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The Emergence of Kingdoms and Empires, The Post-Mauryan Kingdoms and Empires

Satavahana, Sungas, Gangetic Plain, Menander, Mauryan Empire

The Mauryan Empire rapidly disintegrated after Ashoka’s death in 232 bc. In its aftermath, invaders fought for outlying territories in the north, while regional monarchies gained power in the south. The Mauryas’ original territorial core on the Gangetic Plain was defended by the Sunga dynasty, which had consolidated its power by about 185 bc. The Sungas reigned over extensive lands and were the most powerful of the north-central kingdoms. Their dynasty lasted about a century, and was succeeded by the Kanvas, whose shrunken kingdom was defeated in 28 bc by the Andhra dynasty, invading from their homeland in the south.

The invasions of northern India came in several waves from Central Asia. Indo-Greeks conquered the northwestern portion of the empire in about 180 bc. Shortly thereafter, Menander, an Indo-Greek king, conquered much of the remainder of northern India. By the 1st century bc, the Shakas of Central Asia had brought numerous tribes in western India under their control. In south and central India, the Andhra dynasty (also known as Satavahana) ruled for almost four centuries. The Maha-Meghavahanas held territories in the southeast, while the Chola and the Pandya dynasties controlled the far south.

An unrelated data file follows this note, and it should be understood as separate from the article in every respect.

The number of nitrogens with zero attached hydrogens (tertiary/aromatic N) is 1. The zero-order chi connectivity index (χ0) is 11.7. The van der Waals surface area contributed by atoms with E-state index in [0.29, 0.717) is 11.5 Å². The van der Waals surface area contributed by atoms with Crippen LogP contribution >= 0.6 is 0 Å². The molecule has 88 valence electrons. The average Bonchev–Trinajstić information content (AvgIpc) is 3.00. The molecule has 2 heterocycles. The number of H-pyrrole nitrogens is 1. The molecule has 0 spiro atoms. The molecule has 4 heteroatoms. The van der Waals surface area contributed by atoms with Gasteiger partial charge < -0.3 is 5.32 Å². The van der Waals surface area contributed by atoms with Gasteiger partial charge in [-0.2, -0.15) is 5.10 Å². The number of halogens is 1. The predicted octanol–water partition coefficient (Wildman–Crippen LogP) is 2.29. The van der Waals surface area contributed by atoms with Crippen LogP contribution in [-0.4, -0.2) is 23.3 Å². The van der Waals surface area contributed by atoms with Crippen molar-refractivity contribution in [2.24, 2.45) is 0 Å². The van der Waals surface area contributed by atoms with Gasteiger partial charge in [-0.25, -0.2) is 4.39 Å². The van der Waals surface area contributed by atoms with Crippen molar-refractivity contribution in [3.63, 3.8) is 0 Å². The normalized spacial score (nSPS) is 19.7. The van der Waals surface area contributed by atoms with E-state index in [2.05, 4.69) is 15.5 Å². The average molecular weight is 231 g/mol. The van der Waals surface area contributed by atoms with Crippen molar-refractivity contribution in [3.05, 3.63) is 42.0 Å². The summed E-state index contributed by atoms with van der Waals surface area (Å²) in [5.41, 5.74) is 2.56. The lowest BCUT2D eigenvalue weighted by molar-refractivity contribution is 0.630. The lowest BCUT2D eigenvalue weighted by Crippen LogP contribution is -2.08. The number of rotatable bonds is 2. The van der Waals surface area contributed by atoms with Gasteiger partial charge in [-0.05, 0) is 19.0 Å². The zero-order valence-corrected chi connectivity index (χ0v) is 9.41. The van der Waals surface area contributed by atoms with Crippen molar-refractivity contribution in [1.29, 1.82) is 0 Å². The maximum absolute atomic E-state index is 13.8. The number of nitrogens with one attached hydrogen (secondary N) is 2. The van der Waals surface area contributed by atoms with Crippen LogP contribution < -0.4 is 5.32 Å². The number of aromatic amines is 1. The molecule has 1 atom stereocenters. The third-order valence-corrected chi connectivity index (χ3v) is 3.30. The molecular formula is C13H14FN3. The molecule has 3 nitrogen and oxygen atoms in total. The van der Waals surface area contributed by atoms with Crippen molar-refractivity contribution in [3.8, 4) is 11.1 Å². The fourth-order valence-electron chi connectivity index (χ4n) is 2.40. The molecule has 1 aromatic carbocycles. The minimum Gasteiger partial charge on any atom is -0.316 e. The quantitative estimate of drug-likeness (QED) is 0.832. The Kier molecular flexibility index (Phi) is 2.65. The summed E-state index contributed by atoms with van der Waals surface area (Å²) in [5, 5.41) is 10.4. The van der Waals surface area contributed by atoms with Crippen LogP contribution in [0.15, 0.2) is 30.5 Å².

The first centuries ad saw the rise and triumph of another major power from Central Asia: the Kushanas. At its height, this empire stretched from Afghanistan to possibly as far as eastern Uttar Pradesh, and included Gujarat and central India. Although it is unclear whether he converted himself, the Kushana ruler Kanishka (who ruled in the late 1st century ad) is considered one of the great patrons of Buddhism. He is credited with convening the fourth council on Buddhism that marked the development of Mahayana Buddhism.

Between the decline of the Mauryas and the emergence of the Gupta Empire, India was at the center of a global economy, with social and religious links to all of Asia. Trade with the Roman Empire brought an abundance of Roman gold coins to India beginning in the 1st century ad. These coins were melted down and reminted by the Kushanas. Buddhism spread through Central Asia and Southeast Asia toward China. Indian art, particularly sculpture, achieved greatness in this era.

Article key phrases:

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